Tagged: google

Introducing kitchen-gce – a Test Kitchen Driver for Google Compute Engine

Test Kitchen is an integration test framework for, among other things, Chef development. To create its testing environment, it builds on virtualization tools and cloud providers such as Docker, EC2, Rackspace and Vagrant. My own contribution – currently in 0.0.1 release, but undergoing active development – is kitchen-gce, a driver for Google Compute Engine (GCE).

Compared to other cloud providers, for use with Test Kitchen GCE has a couple of advantages, namely:

  • (Subjectively) faster instance launch times than other providers; and
  • Sub-hour billing.

One brief usage note:

Kitchen-gce uses Fog to interface with GCE. Fog’s GCE provider code has been undergoing development, and until then next releases of Fog and kitchen-gce come out (greater than 1.18.0 and 0.0.1, respectively), I recommend using the development versions of each. For instance, in a Gemfile:

group :integration do
gem 'test-kitchen'
gem 'kitchen-gce', :git => 'https://github.com/anl/kitchen-gce.git'
gem 'fog', :git => 'https://github.com/fog/fog.git', :ref => 'c5e6e2ae868b7fdec8e4fd8ef729fcab3b199b15'

If you use Test Kitchen, please check out kitchen-gce. Feedback, issues and pull requests welcome.

Acknowledgements: Google has currently given me a free trial plan for GCE, and has, as of this writing, covered about $0.18 of compute time on GCE used in developing kitchen-gce. I spent about $0.55 of my own money before that – sub-hour billing really does make economic sense…


Test Driving Google Public DNS (Updated with OpenDNS comparison)

Google announced its Public DNS service this morning, claiming enhanced performance and security; I took it for a brief test drive with the following results.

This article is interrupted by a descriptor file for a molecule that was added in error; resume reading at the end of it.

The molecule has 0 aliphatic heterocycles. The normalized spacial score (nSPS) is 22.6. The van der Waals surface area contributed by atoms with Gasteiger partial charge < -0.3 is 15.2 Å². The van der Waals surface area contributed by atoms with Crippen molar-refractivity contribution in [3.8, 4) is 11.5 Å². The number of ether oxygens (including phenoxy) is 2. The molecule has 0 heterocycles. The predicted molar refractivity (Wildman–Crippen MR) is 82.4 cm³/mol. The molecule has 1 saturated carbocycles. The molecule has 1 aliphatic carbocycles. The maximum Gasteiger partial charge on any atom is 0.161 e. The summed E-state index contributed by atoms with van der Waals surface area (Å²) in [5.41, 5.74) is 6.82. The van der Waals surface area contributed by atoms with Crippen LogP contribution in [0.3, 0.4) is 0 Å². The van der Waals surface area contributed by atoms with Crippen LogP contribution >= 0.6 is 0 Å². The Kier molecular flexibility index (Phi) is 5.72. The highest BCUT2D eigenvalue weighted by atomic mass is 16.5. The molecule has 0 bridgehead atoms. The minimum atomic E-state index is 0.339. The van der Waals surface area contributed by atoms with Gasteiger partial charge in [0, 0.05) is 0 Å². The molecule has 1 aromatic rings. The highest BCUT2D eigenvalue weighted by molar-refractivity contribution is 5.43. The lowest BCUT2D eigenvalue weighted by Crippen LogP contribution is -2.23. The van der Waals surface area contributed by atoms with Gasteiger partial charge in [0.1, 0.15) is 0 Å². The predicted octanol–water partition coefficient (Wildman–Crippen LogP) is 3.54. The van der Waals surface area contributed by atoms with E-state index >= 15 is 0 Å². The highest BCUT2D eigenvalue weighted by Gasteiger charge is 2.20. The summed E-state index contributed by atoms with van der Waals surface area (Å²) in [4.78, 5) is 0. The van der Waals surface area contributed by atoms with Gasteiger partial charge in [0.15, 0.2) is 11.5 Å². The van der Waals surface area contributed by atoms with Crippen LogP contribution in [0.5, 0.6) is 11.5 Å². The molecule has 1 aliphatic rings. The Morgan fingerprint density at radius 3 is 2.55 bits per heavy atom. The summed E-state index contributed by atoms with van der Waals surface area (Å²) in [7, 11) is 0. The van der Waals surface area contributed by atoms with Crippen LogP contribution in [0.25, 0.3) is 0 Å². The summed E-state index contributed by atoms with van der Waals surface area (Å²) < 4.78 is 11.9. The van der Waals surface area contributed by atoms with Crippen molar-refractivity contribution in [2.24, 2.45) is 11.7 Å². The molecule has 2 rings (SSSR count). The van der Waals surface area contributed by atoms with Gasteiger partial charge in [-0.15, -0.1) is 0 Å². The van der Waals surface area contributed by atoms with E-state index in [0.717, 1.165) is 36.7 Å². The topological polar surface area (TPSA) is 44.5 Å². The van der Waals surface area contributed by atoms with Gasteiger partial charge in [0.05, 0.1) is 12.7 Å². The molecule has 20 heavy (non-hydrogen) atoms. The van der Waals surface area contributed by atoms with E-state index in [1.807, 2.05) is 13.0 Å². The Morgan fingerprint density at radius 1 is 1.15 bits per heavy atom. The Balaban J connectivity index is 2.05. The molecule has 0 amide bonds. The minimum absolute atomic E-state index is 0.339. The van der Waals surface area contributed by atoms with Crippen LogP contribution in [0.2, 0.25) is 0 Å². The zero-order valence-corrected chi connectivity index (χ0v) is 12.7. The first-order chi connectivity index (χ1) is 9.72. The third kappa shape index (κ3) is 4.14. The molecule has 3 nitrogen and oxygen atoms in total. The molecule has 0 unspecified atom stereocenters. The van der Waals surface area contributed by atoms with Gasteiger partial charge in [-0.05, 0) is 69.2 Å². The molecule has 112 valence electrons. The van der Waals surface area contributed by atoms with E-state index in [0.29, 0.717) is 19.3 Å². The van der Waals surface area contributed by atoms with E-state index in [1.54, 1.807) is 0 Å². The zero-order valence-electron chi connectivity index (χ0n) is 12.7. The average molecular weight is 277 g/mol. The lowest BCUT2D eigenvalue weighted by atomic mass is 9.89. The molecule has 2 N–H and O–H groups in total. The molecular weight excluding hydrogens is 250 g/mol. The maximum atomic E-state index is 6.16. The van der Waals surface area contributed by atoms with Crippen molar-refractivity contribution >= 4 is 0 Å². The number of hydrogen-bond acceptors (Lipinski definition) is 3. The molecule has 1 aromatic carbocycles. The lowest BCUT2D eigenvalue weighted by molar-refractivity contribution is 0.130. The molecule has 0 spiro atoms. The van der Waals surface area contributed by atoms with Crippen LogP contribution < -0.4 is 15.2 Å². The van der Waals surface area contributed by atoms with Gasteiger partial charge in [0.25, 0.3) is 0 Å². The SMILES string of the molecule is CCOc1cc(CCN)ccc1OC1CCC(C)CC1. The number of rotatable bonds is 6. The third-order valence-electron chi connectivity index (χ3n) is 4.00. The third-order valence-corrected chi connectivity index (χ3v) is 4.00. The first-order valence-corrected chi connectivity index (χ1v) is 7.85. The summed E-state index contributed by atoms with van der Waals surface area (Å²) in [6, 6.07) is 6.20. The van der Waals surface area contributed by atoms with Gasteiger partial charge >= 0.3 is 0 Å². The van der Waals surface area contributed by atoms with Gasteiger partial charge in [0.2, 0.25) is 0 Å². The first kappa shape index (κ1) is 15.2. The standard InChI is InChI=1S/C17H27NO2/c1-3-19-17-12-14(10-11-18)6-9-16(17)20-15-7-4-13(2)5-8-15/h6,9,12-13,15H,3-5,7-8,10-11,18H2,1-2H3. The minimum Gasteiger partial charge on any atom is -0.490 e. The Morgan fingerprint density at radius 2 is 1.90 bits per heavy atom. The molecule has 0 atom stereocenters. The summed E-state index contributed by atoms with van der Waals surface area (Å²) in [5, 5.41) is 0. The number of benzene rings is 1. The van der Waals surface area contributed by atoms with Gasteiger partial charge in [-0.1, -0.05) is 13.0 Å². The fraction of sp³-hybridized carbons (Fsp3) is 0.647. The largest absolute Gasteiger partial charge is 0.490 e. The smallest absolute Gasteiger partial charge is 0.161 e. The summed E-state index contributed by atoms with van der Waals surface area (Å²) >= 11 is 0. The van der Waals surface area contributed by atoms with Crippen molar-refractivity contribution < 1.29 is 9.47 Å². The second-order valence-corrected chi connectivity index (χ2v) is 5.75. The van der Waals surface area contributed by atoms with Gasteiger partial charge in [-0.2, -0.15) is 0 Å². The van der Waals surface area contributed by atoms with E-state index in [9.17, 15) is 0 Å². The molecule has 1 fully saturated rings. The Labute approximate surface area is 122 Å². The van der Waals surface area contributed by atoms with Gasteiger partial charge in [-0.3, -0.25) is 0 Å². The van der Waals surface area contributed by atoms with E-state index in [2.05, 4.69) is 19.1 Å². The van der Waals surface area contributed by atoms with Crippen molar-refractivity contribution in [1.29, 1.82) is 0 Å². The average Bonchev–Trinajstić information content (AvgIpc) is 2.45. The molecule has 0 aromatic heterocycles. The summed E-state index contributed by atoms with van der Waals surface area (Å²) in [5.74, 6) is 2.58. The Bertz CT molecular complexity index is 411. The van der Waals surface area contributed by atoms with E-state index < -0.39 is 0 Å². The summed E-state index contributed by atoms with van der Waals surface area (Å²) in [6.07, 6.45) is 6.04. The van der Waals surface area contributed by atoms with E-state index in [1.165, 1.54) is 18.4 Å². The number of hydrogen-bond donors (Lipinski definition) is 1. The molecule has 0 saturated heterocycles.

(See bottom of post for an update running similar tests on OpenDNS.)

Methods: I searched Google for keywords that I believed fell somewhere between obscure and common and collected the first ten hostnames printed on the screen. I then used local installations of dig to query a collection of DNS servers for the hostnames’ A records and collected the response times. The different resolvers used were:

  • A local BIND installation (, cache empty) with Comcast Internet connectivity;
  • A Comcast DNS server ( via Comcast Internet connectivity;
  • My employer’s internal caching DNS;
  • Google ( via my employer’s Internet connectivity (mostly Level 3);
  • Google ( via Comcast; and
  • Google ( via an Amazon EC2 instance in us-east-1a.

Anticipating a bimodal distribution of results, I assumed high latency responses were cache misses, while low latency responses were cache hits, and categorized results correspondingly.
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